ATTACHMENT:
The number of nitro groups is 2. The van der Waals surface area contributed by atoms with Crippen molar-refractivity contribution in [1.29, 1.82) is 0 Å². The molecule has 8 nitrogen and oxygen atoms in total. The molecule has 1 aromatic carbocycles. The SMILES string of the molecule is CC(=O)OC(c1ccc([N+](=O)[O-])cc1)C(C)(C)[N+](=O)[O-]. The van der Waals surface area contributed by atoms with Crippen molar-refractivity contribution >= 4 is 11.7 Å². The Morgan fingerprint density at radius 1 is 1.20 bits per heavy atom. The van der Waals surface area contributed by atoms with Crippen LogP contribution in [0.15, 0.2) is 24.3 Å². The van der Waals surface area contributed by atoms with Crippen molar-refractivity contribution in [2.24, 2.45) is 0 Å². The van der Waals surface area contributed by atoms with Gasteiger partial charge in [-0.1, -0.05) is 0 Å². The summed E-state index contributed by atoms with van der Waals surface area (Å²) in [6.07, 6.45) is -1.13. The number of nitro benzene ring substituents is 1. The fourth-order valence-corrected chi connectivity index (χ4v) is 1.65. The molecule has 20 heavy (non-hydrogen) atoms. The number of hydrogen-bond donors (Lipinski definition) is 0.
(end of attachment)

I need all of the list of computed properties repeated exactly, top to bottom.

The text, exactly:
The number of nitro groups is 2. The van der Waals surface area contributed by atoms with Crippen molar-refractivity contribution in [1.29, 1.82) is 0 Å². The molecule has 8 nitrogen and oxygen atoms in total. The molecule has 1 aromatic carbocycles. The SMILES string of the molecule is CC(=O)OC(c1ccc([N+](=O)[O-])cc1)C(C)(C)[N+](=O)[O-]. The van der Waals surface area contributed by atoms with Crippen molar-refractivity contribution >= 4 is 11.7 Å². The Morgan fingerprint density at radius 1 is 1.20 bits per heavy atom. The van der Waals surface area contributed by atoms with Crippen LogP contribution in [0.15, 0.2) is 24.3 Å². The van der Waals surface area contributed by atoms with Crippen molar-refractivity contribution in [2.24, 2.45) is 0 Å². The van der Waals surface area contributed by atoms with Gasteiger partial charge in [-0.1, -0.05) is 0 Å². The summed E-state index contributed by atoms with van der Waals surface area (Å²) in [6.07, 6.45) is -1.13. The number of nitro benzene ring substituents is 1. The fourth-order valence-corrected chi connectivity index (χ4v) is 1.65. The molecule has 20 heavy (non-hydrogen) atoms. The number of hydrogen-bond donors (Lipinski definition) is 0.